Atlanta Forward readers responded to last week’s columns about a new hotel on Jekyll Island, with which the governing Jekyll Island Authority (JIA) seems to push building height restrictions on the state-owned barrier island.
Marilyn: It seems no one is able to leave this beautiful island “as is.” This added building height will take away so much from our lovely paradise. No matter how much we fight to keep it, the developers continue to want more. I am against the added height. I suppose money speaks. Sad.
Mangler: You’re acting like they want to construct another Westin Peachtree Tower. There are many architectural ways to reduce how the size of a building “feels.”
J train: It seems absurd to me that JIA derived its height limitation from the tower of the historic Jekyll Island Club Hotel, built nearly a century ago under an entirely different circumstance and far removed from the beach area. While the Westin name and image are quite fitting for Jekyll, I’d have much preferred them to follow the guidelines of the new Hampton Inn just down the way. I’m most concerned that the precedent set by allowing Westin to build such a behemoth — which will stand in such stark contrast to any previous beachfront development — will pave the way for approval of the three additional “big box” hotels that are pending. It will completely change the character of everything we have come to feel and cherish about Jekyll.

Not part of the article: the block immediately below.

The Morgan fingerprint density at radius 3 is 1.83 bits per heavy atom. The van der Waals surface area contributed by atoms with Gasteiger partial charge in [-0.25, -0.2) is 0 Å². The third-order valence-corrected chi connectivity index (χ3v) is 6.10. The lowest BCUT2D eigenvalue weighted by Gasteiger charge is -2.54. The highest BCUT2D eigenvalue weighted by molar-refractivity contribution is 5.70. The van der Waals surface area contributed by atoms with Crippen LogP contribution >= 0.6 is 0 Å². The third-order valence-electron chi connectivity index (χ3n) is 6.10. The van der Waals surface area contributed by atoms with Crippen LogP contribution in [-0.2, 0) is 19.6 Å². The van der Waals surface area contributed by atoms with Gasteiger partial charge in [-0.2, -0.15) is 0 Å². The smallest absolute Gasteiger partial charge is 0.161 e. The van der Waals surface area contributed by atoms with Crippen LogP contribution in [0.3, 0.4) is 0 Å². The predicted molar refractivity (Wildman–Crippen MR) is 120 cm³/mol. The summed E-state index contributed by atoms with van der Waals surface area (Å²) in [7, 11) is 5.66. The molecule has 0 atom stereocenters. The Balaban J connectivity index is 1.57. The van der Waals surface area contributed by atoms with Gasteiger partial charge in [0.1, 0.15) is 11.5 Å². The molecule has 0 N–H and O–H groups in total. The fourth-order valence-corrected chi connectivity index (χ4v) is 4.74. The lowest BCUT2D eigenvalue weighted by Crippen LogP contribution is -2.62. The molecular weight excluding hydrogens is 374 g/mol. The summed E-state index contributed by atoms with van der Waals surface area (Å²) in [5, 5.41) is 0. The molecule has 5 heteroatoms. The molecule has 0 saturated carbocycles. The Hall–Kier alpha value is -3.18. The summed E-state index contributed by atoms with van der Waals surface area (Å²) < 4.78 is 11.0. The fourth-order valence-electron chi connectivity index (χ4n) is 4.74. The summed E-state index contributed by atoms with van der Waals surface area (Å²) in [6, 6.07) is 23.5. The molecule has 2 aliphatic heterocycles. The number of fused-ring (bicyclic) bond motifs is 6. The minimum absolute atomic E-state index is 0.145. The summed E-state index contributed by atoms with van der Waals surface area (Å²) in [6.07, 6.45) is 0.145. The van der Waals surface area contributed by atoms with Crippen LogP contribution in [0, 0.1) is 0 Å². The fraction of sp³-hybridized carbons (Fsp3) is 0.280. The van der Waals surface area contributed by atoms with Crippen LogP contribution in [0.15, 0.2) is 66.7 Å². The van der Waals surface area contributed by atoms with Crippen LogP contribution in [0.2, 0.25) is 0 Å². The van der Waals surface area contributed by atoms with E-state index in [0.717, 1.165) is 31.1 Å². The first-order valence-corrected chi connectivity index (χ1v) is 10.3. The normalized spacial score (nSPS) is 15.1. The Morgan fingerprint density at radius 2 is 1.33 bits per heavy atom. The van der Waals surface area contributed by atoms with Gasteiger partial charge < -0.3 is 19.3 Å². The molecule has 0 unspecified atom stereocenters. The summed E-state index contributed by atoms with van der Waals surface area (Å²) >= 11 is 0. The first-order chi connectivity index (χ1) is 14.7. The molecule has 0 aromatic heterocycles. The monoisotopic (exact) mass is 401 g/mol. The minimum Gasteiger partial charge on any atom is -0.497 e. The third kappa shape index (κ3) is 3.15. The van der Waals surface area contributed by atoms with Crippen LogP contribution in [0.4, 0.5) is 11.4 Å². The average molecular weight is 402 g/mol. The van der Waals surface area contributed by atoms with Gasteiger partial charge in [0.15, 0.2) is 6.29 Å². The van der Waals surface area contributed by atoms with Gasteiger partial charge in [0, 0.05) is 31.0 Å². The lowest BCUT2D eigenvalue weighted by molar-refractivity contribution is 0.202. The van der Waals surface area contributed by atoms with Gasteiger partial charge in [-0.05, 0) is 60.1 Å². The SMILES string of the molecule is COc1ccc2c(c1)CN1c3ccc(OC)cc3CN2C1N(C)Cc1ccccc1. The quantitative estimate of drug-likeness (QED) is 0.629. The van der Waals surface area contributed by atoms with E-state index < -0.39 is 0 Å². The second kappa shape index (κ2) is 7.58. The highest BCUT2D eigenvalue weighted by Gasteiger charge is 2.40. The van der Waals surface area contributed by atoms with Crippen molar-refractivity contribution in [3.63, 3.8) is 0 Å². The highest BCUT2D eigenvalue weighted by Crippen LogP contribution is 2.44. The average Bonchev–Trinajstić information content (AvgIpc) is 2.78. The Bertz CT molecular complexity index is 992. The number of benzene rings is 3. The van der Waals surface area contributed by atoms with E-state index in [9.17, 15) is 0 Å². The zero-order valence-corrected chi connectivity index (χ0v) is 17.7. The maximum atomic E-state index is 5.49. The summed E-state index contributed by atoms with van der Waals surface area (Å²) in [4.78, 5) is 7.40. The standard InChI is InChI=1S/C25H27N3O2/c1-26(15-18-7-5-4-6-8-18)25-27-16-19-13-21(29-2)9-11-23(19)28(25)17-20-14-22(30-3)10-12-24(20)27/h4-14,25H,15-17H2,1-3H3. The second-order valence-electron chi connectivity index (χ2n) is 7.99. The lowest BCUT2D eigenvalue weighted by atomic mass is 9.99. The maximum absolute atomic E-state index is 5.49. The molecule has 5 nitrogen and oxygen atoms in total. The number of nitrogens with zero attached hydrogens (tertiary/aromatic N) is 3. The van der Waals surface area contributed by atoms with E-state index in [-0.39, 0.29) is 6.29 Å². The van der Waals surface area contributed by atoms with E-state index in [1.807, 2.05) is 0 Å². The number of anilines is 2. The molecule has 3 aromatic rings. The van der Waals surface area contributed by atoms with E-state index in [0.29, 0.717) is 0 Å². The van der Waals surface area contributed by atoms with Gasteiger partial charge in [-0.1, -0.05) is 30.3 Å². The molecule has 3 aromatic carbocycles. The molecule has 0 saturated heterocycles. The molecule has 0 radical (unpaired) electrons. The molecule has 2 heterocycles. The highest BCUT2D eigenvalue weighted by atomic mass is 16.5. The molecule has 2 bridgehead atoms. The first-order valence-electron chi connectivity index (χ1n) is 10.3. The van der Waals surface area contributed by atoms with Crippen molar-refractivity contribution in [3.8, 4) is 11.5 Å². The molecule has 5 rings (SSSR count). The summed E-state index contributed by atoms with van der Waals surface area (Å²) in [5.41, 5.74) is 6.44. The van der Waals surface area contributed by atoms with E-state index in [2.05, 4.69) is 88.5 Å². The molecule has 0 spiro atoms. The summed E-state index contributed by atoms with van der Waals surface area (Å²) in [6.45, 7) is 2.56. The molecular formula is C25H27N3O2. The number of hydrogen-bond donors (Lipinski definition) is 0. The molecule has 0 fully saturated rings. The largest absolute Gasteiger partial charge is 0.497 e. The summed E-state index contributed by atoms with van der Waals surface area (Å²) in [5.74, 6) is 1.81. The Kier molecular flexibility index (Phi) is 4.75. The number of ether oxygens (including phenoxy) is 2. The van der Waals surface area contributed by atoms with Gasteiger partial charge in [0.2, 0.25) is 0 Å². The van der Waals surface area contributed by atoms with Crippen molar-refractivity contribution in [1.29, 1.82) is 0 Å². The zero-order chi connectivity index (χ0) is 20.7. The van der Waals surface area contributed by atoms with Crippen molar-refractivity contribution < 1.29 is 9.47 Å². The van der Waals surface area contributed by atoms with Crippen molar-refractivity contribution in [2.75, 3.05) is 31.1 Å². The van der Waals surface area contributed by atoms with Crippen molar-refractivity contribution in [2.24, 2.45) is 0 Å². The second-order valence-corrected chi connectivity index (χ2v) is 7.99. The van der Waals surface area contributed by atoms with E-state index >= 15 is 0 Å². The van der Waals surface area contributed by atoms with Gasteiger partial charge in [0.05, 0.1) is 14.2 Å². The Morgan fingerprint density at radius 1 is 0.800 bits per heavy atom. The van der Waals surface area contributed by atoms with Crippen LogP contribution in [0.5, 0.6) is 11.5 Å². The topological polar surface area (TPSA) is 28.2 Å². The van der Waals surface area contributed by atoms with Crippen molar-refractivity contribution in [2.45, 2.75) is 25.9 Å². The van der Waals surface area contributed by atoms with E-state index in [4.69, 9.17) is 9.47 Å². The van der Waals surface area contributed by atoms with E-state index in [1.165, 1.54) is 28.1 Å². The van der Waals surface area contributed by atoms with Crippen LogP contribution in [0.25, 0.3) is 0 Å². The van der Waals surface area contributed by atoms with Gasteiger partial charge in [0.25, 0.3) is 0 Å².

Cyberteach: The Hampton is nestled behind very tall dunes covered with vegetation. You can barely see the roof line from the beach, and the sign for the hotel is so unobtrusive in the front landscaping, it’s easy to miss the entrance. None of this will be true for the Westin, which is going to gleam in the sunlight with nothing much to soften it no matter how many expensive, non-native palms are stuck around it at great expense.
Sawb: They do need to improve some of the accommodations on Jekyll, but I’m not sure a tall structure is appropriate. Why don’t they simply increase the footprint of the hotel and reduce the height by one floor?
Nora Sullivan: Every time I think Jekyll Island is becoming safe from further “improvements,” I read of some new plan to further destroy the natural beauty and tranquility of the island. Our politicians and greedy developers won’t be satisfied until the island is just another overbuilt touristy place beyond the means of the ordinary Georgians for whose benefit it is supposed to exist.
Greg & Sally: Leave the building heights alone! The pristine beachfront landscape needs to stay as is. This is supposed to be a state park for the people.
A Lawrenceville pastor wants his congregation to know the good news about the Gospel of Mark. Dean Sweetman, senior pastor of the C3 Church, has challenged his members and anyone else interested to read the New Testament book in its entirety over the next year and post Instagram photos of their notes.